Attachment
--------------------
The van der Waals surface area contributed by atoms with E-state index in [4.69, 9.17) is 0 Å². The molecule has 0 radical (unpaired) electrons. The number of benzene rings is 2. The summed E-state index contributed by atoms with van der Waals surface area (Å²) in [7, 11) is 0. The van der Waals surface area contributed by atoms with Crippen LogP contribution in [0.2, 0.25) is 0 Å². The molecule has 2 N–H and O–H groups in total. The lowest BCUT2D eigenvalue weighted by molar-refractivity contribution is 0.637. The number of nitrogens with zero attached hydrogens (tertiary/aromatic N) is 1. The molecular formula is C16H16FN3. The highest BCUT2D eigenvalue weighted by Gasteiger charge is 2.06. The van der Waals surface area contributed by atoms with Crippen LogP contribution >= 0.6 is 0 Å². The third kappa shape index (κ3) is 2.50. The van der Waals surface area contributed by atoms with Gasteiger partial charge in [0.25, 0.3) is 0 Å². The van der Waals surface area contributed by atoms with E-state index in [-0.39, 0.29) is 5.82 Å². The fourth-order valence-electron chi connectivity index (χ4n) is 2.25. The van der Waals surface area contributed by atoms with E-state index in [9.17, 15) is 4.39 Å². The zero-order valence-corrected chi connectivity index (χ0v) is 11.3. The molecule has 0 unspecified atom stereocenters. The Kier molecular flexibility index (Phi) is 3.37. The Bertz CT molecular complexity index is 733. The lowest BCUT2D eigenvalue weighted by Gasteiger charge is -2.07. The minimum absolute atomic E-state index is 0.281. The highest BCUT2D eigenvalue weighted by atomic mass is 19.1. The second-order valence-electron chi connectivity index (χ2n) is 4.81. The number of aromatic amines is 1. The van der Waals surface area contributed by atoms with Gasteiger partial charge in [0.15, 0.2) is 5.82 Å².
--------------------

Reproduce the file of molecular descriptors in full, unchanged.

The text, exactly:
The van der Waals surface area contributed by atoms with E-state index in [4.69, 9.17) is 0 Å². The molecule has 0 radical (unpaired) electrons. The number of benzene rings is 2. The summed E-state index contributed by atoms with van der Waals surface area (Å²) in [7, 11) is 0. The van der Waals surface area contributed by atoms with Crippen LogP contribution in [0.2, 0.25) is 0 Å². The molecule has 2 N–H and O–H groups in total. The lowest BCUT2D eigenvalue weighted by molar-refractivity contribution is 0.637. The number of nitrogens with zero attached hydrogens (tertiary/aromatic N) is 1. The molecular formula is C16H16FN3. The highest BCUT2D eigenvalue weighted by Gasteiger charge is 2.06. The van der Waals surface area contributed by atoms with Crippen LogP contribution >= 0.6 is 0 Å². The third kappa shape index (κ3) is 2.50. The van der Waals surface area contributed by atoms with Gasteiger partial charge in [0.25, 0.3) is 0 Å². The van der Waals surface area contributed by atoms with E-state index in [-0.39, 0.29) is 5.82 Å². The fourth-order valence-electron chi connectivity index (χ4n) is 2.25. The van der Waals surface area contributed by atoms with E-state index in [9.17, 15) is 4.39 Å². The zero-order valence-corrected chi connectivity index (χ0v) is 11.3. The molecule has 0 unspecified atom stereocenters. The Kier molecular flexibility index (Phi) is 3.37. The Bertz CT molecular complexity index is 733. The lowest BCUT2D eigenvalue weighted by Gasteiger charge is -2.07. The minimum absolute atomic E-state index is 0.281. The highest BCUT2D eigenvalue weighted by atomic mass is 19.1. The second-order valence-electron chi connectivity index (χ2n) is 4.81. The number of aromatic amines is 1. The van der Waals surface area contributed by atoms with Gasteiger partial charge in [0.15, 0.2) is 5.82 Å².